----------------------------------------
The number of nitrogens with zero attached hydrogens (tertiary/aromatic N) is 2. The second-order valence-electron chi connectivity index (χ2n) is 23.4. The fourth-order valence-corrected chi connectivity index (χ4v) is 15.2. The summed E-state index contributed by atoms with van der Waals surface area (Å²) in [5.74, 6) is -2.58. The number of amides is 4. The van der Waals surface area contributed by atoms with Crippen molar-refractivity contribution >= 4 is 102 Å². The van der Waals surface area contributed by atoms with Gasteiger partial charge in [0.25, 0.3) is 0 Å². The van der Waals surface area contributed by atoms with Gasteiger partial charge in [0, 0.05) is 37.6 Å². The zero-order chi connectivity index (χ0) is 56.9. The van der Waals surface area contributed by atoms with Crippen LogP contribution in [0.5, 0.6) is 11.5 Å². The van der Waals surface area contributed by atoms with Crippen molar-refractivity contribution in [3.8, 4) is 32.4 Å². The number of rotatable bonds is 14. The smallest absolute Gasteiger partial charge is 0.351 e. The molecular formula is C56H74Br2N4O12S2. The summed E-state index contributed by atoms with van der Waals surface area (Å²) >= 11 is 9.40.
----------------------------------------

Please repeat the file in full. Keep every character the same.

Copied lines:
The number of nitrogens with zero attached hydrogens (tertiary/aromatic N) is 2. The second-order valence-electron chi connectivity index (χ2n) is 23.4. The fourth-order valence-corrected chi connectivity index (χ4v) is 15.2. The summed E-state index contributed by atoms with van der Waals surface area (Å²) in [5.74, 6) is -2.58. The number of amides is 4. The van der Waals surface area contributed by atoms with Crippen molar-refractivity contribution >= 4 is 102 Å². The van der Waals surface area contributed by atoms with Gasteiger partial charge in [0.25, 0.3) is 0 Å². The van der Waals surface area contributed by atoms with Gasteiger partial charge in [0, 0.05) is 37.6 Å². The zero-order chi connectivity index (χ0) is 56.9. The van der Waals surface area contributed by atoms with Crippen LogP contribution in [0.5, 0.6) is 11.5 Å². The van der Waals surface area contributed by atoms with Crippen molar-refractivity contribution in [3.8, 4) is 32.4 Å². The number of rotatable bonds is 14. The smallest absolute Gasteiger partial charge is 0.351 e. The molecular formula is C56H74Br2N4O12S2. The summed E-state index contributed by atoms with van der Waals surface area (Å²) >= 11 is 9.40.